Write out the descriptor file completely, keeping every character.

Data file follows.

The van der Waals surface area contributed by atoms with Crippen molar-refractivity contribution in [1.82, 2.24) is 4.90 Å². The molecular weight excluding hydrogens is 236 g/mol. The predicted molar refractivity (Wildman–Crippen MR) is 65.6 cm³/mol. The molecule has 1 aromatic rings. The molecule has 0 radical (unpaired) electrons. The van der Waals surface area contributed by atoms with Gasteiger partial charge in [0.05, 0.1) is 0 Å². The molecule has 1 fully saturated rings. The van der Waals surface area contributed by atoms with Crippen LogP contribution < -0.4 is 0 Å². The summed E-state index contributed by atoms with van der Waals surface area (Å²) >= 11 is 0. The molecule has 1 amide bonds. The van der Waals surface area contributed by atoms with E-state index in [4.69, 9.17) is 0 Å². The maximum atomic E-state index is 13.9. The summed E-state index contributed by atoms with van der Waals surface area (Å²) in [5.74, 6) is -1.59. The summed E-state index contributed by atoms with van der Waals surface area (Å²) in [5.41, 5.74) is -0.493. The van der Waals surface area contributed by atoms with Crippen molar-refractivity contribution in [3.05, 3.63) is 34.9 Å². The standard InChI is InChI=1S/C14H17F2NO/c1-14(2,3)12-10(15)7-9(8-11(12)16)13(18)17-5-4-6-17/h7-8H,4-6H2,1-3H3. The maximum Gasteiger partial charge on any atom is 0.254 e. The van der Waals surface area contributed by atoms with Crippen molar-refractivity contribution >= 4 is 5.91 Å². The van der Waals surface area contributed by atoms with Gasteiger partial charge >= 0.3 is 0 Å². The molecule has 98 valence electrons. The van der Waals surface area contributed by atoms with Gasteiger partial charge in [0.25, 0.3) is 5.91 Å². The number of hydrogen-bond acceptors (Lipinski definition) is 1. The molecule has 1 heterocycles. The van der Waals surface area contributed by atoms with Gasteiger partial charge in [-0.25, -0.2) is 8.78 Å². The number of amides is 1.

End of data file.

The van der Waals surface area contributed by atoms with Crippen molar-refractivity contribution in [1.82, 2.24) is 4.90 Å². The molecular weight excluding hydrogens is 236 g/mol. The predicted molar refractivity (Wildman–Crippen MR) is 65.6 cm³/mol. The molecule has 1 aromatic rings. The molecule has 0 radical (unpaired) electrons. The van der Waals surface area contributed by atoms with Gasteiger partial charge in [0.05, 0.1) is 0 Å². The molecule has 1 fully saturated rings. The van der Waals surface area contributed by atoms with Crippen LogP contribution < -0.4 is 0 Å². The summed E-state index contributed by atoms with van der Waals surface area (Å²) >= 11 is 0. The molecule has 1 amide bonds. The van der Waals surface area contributed by atoms with E-state index in [4.69, 9.17) is 0 Å². The maximum atomic E-state index is 13.9. The summed E-state index contributed by atoms with van der Waals surface area (Å²) in [5.74, 6) is -1.59. The summed E-state index contributed by atoms with van der Waals surface area (Å²) in [5.41, 5.74) is -0.493. The van der Waals surface area contributed by atoms with Crippen molar-refractivity contribution in [3.05, 3.63) is 34.9 Å². The standard InChI is InChI=1S/C14H17F2NO/c1-14(2,3)12-10(15)7-9(8-11(12)16)13(18)17-5-4-6-17/h7-8H,4-6H2,1-3H3. The maximum Gasteiger partial charge on any atom is 0.254 e. The van der Waals surface area contributed by atoms with Crippen molar-refractivity contribution >= 4 is 5.91 Å². The van der Waals surface area contributed by atoms with Gasteiger partial charge >= 0.3 is 0 Å². The molecule has 98 valence electrons. The van der Waals surface area contributed by atoms with Gasteiger partial charge in [0.25, 0.3) is 5.91 Å². The number of hydrogen-bond acceptors (Lipinski definition) is 1. The molecule has 1 heterocycles. The van der Waals surface area contributed by atoms with Gasteiger partial charge in [-0.25, -0.2) is 8.78 Å². The number of amides is 1.